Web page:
I think it is agreed by all parties that hunting game may not always be practical, giving thedeplorable state of wildlife a very great additional grievance. While wildlife is on the decline, the world faces a human population crisis. Therefore, whoever could find a fair, cheap, convenient method for feeding our growing population would deserve so well of the public as to be considered a preserver of humankind.
But my intention is very far from being confined to only providing a healthy nutritional source for the public; it is also to improve the condition of the world as a whole by transforming a large number of otherwise burdensome people into productive members of society.
I have been assured by a very knowing scientist that healthy people provide a delicious, nourishing, and wholesome source of protein, whether stewed, roasted, baked, or boiled.
There is likewise another great advantage in my scheme. It will prevent overpopulation. For first, it will provide a great alternative to the much contested issue of birth control. Birth control policy planning can be a complicated political matter. However, abortion rates will rapidly decrease once people become aware of this safe, convenient alternative. If families are uncomfortable with eating their own offspring, they can purchase their nourishment from government-regulated vendors.
Secondly, not eating factory-farmed animals, which are cultivated in the most unsanitary of circumstances, will save humans from a variety of diseases, so long as the flesh is well-processed, and the stock is well-fed and kept isolated from contamination, pre- and post-harvest.
Thirdly, having this regulated and healthy protein source available provides an excellent alternative to a vegetarian lifestyle, which has been growing in popularity as these health scares become more frequent. Although becoming vegetarian may seem like the most logical of options on the surface, a rise in vegetarianism would actually put the planet in imminent danger, causing poor health in humans and wreaking environmental havoc on our planet’s dwindling flora.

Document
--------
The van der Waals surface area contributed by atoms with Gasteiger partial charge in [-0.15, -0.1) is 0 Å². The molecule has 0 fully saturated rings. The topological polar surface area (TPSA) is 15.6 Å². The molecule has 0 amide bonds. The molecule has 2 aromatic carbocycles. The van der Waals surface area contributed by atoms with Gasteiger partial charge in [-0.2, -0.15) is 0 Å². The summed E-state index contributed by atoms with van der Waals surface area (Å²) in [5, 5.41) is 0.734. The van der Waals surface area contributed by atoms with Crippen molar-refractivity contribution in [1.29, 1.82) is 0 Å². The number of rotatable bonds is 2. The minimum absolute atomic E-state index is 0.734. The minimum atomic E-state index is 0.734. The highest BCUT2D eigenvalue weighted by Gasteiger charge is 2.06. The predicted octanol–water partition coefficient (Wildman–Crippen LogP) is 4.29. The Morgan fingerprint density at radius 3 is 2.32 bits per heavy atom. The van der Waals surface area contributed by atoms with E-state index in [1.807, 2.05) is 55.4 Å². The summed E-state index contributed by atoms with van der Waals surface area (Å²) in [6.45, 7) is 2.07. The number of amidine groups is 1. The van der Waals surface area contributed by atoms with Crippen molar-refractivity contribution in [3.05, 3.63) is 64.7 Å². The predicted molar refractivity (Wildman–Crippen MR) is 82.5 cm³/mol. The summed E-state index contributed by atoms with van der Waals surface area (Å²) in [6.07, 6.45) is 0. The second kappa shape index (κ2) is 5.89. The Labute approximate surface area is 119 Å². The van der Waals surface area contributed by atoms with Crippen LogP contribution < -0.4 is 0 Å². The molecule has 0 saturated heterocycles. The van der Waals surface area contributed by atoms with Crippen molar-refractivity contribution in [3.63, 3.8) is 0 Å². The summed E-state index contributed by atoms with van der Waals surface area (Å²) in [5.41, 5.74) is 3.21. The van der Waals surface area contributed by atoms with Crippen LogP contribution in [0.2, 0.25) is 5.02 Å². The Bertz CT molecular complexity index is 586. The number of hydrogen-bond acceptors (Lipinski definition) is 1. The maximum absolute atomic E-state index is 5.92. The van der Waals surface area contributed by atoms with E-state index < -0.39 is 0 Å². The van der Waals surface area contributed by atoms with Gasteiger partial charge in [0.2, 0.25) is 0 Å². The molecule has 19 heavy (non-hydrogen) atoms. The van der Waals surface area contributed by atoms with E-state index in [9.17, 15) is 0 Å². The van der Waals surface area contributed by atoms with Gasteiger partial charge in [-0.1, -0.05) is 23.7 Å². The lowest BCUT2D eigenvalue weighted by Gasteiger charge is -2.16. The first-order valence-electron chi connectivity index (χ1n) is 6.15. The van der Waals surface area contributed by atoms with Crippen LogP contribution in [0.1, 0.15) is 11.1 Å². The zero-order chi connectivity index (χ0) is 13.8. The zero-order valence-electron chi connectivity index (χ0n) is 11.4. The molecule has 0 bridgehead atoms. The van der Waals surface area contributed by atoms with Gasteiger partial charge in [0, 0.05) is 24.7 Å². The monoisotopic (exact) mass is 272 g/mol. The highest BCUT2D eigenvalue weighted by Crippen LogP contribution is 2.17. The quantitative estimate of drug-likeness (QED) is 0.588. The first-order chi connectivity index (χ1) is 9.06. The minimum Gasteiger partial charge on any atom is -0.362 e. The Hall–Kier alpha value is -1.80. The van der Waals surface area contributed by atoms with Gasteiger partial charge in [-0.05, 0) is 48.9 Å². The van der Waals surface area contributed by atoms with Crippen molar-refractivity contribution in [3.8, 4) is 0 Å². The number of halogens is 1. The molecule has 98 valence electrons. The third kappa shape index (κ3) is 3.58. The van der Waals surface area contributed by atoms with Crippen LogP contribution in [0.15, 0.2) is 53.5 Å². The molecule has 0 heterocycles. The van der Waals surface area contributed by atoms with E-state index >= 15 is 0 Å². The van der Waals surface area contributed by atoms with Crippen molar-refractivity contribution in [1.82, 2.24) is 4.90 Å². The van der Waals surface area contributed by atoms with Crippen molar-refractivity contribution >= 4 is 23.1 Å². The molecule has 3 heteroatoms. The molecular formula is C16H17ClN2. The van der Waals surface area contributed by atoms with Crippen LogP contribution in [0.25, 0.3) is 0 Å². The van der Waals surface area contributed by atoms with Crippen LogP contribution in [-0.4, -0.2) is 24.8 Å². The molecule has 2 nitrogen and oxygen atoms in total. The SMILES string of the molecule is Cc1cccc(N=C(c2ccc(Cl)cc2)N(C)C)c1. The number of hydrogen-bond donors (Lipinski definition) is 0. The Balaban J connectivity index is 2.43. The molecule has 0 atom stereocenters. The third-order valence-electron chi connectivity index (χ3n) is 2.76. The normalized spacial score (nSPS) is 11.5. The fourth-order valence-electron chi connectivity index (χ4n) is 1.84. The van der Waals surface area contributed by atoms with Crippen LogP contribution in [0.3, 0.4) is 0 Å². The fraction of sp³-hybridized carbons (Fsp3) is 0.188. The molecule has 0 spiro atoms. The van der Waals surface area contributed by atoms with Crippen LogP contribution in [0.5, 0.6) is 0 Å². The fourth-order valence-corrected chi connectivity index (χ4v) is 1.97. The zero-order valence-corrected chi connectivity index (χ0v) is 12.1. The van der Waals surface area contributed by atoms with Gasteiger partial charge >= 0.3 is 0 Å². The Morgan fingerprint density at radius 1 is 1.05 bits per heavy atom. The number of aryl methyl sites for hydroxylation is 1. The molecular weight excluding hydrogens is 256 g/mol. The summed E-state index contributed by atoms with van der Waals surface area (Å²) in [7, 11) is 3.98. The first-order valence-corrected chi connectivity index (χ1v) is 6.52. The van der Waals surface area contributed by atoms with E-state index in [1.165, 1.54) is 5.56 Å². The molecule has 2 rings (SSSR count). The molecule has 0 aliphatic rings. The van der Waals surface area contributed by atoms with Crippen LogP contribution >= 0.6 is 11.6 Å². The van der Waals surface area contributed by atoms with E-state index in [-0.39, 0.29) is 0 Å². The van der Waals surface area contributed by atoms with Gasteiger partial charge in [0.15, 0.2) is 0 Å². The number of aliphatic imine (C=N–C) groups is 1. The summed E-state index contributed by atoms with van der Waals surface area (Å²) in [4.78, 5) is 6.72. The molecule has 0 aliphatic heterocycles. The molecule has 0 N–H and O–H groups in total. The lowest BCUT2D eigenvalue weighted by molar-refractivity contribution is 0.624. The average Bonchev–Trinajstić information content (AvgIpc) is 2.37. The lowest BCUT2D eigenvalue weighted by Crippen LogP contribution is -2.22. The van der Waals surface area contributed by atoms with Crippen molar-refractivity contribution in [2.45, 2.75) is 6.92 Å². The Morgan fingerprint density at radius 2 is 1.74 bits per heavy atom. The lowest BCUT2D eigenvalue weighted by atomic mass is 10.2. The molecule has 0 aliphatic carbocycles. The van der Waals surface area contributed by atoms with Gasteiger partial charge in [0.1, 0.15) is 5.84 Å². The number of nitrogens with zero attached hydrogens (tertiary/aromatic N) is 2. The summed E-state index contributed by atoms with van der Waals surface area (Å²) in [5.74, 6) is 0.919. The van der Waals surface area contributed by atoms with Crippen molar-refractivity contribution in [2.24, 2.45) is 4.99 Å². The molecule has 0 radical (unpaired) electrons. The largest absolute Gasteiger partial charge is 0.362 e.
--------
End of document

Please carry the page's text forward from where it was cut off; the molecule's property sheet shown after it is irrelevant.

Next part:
I profess that I have no other motive than the public good of humankind.
I was first inspired to start writing about animal rights last spring, when I found out that Maharashtra, India had banned beef. I shared a link to a news article on Facebook, and while my friends usually tolerate my animal rights shares, this time people disagreed. My cousin, who is herself a vegetarian, called me out for supporting the ban (which I actually think should be international, and apply to all animals) and said that by supporting this ban I was infringing on the rights of others. Although she chooses not to eat meat, she supports people who do.
There are many people who believe animal rights infringes on the rights of humans.
Just like there were many people who don't support women's rights (what about the men?!), gay rights (they're destroying marriage!), or civil rights (if black people can also get good jobs, where will whites work???), there are also scarcity-minded people who are worried that if we care about animals, we will somehow stop caring about ourselves.